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No, but the combined West Side (Energy Corridor, Westchase, and Memorial City) does.

No it still falls short.

Memorial is already included in the EC figure. The energy corridor takes into account a huge stretch of I10. Westchase only adds 12M sq feet of space putting the tital at less than 35M sq feet. But why would you compare the 200 sq mile westside to the 2sq miles downtown area?

Putting it that way you can say that Houston rivals midtown Manhattan if...... you add Downtown + TMc+ greenway + greenspoint+ Uptown+Energy corridor + Las Colinas+ Fort Worth+.....

Pound for pound there is no way the energy corridor confess close to rivaling downtown

Edited by HoustonIsHome

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No it still falls short.

Memorial is already included in the EC figure. The energy corridor takes into account a huge stretch of I10. Westchase only adds 12M sq feet of space putting the tital at less than 35M sq feet. But why would you compare the 200 sq mile westside to the 2sq miles downtown area?

Putting it that way you can say that Houston rivals midtown Manhattan if...... you add Downtown + TMc+ greenway + greenspoint+ Uptown+Energy corridor + Las Colinas+ Fort Worth+.....

Pound for pound there is no way the energy corridor confess close to rivaling downtown

 

According to Collier's, we're both wrong.  They show downtown office space at 40.2M, the Galleria area at 20.2M and the Med Center at 11M.  Katy Freeway is at 16.8M and Westchase is at 12.6M with a combined 3.3M under construction.

 

The reason that you compare the 200 sq mile westside to 2 sq mile downtown is because the topic of the thread is Houston in 17 years.  The amount of growth on the west side exceeds the amount of growth in the Galleria which exceeds the amount of growth in downtown.  I agree that it's not correct  that the west side rivals downtown today.  I'm not so sure that it's correct to say that it won't rival it in 17 years.

 

 

 

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I'm going to take a slightly different perspective here, because I think that by 2030 the transportation picture will change significantly due to the growing prevalence of self-driving cars. Growth in the suburbs will significantly outpace growth in the cities and while density will continue to increase inside the loop, it will not do so at the current pace. Rail development will cease to the point that many cities (including Houston) begin to remove existing lines in the same way that streetcars were removed in the early 20th century. Freeways will convert HOV lanes to self driving lanes to allow for the reduced distance that is required between the cars.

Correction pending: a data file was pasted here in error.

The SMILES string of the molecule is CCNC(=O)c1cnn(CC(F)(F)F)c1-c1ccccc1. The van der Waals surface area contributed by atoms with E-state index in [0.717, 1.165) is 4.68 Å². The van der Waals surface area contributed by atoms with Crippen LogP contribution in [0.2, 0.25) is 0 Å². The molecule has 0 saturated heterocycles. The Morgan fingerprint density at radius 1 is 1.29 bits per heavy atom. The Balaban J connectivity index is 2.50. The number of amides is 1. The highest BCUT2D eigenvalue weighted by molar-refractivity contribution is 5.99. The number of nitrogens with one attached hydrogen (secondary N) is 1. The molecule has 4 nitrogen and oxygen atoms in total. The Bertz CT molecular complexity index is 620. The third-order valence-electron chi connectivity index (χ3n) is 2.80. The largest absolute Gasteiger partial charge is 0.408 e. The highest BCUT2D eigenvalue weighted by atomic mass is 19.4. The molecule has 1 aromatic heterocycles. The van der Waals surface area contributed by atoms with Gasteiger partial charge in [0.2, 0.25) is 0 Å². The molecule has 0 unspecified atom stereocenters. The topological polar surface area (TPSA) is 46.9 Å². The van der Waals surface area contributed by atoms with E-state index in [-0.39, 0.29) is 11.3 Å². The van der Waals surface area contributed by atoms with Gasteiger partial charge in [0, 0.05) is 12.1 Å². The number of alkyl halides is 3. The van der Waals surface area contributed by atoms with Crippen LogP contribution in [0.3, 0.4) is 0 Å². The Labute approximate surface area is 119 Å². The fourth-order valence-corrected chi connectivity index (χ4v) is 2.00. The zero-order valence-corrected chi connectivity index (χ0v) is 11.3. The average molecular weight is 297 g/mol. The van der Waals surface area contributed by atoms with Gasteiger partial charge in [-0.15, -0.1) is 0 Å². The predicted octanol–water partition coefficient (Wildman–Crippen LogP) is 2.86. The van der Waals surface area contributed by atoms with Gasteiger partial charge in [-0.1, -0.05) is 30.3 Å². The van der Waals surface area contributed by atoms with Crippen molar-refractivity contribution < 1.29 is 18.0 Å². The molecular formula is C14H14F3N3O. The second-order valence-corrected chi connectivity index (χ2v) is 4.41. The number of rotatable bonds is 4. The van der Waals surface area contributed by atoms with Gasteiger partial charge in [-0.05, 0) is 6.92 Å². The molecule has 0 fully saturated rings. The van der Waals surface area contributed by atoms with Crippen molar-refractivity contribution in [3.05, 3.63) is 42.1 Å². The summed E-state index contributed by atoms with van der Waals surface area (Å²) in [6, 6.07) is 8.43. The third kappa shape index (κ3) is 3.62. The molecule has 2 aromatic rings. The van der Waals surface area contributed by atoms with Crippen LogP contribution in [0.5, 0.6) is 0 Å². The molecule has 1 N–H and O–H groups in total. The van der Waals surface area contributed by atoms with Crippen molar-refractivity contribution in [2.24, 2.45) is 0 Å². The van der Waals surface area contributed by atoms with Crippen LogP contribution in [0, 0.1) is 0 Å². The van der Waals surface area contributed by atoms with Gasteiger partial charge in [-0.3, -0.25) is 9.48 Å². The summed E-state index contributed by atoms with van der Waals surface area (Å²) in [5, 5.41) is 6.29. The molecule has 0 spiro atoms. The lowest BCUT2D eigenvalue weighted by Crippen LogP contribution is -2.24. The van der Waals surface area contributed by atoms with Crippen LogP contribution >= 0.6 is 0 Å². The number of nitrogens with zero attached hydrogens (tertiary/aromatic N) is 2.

Surface parking lots will be reduced in many areas because of the ability of cars to be parked remotely and density will occur as those lots are redeveloped.

 

According to that logic we should have had flying cars by now as well. I don't see rail development ceasing and tracks being ripped out either.

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According to that logic we should have had flying cars by now as well. I don't see rail development ceasing and tracks being ripped out either.

 

Yes, we all fully understand your belief that there is no incremental progress in the development of the automobile.  There are two absolutes and nothing in between - the Model T and the flying car.

 

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And yet Downtown is 1 single entity.  West Chase can already be subdiveded into 2-3 different areas within its loose framework.  The Energy Corridor is just a collection of office parks strewn about a single freeway.  The area may have a lot of square feet under construction but the total growth of the area is limited by mobility.  Downtown - for its "eastern" location within what we tend to think of as nice neighborhoods in Houston is still located in an area that is easy to access from all directions giving people a much greater (and reasonable) choice of where to live.  Downtown will always be the center of Houston.  The Inner Loop will continue to grow and gain density, and the nice/cool parts of town will continue to be those areas near the inner core.